Currently there are no tariffs either way, since the UK is a member of EU and the common market. Nothing to drop.

    After Brexit, WTO rules will apply, because the UK will be treated as any other country outside the union.

  5. Dunc says

    I understand that British exporters would have to pay tariffs to sell stuff in the EU, but couldn’t Britain drop tariffs on stuff it imports from the EU?

    That is pretty much exactly the plan: Temporary tariff regime for no deal Brexit published.

    Under the temporary tariff, 87% of total imports to the UK by value would be eligible for tariff free access.

    […]

    These tariffs would apply equally to all other trading partners, except for those where we have a free trade agreement in place and around 70 developing countries that will benefit from preferential access to our market.

    So, the bit in the chart that says “The next day, the UK is forced to pay tariffs on all EU goods” is totally incorrect.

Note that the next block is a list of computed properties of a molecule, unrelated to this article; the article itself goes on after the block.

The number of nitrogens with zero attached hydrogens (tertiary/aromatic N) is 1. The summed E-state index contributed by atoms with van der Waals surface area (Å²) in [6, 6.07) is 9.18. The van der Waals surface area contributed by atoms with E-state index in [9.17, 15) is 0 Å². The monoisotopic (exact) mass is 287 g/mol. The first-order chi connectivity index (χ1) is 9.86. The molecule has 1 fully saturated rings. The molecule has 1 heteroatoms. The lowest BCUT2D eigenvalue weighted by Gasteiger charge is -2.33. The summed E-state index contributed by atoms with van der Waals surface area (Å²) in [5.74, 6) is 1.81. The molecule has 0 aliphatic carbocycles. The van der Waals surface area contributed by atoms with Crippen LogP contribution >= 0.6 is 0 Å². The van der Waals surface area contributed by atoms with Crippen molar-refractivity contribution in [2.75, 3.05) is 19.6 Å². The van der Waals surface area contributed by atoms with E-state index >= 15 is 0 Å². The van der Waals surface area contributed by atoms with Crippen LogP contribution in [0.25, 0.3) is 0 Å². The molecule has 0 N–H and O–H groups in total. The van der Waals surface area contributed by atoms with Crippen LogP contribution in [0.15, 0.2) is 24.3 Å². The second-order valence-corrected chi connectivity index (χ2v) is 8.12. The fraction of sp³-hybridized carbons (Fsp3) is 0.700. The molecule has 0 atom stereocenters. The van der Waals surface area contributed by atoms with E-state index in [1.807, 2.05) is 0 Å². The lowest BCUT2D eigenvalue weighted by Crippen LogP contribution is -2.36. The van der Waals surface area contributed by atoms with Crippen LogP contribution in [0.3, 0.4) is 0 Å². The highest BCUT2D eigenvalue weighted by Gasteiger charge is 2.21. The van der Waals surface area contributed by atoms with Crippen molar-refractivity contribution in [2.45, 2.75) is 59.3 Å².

6. xohjoh2n says

    @5

    So, the bit in the chart that says “The next day, the UK is forced to pay tariffs on all EU goods” is totally incorrect.

    It’s not that simple. We could of course decide not to impose tariffs on goods imported into the UK from the EU. However under WTO rules that would mean we aren’t allowed to impose tariffs for those goods on anyone else in the world either. And if we impose no tariffs but the EU does, that puts our own manufacturers at a disadvantage.

    You can see in your link that some of the goods for which they are planning to have tariffs are political hot topics with highly visible local producers.

    Would that otherwise light tariff regime be sustainable? Who knows, but they do clearly say that it’s temporary and intended to be reviewed after 12 months. (It might not last that long if things go badly…)

  7. Dunc says

    @6: Yeah. sure. I don’t think it’s entirely co-incidental that a party full of extremist free-trade zealots has managed to back us into a corner where we’re on the verge of implementing a radical reform of tariff policy almost by “accident”… And I don’t think they give the least stuff whether it puts our own manufacturers at a disadvantage.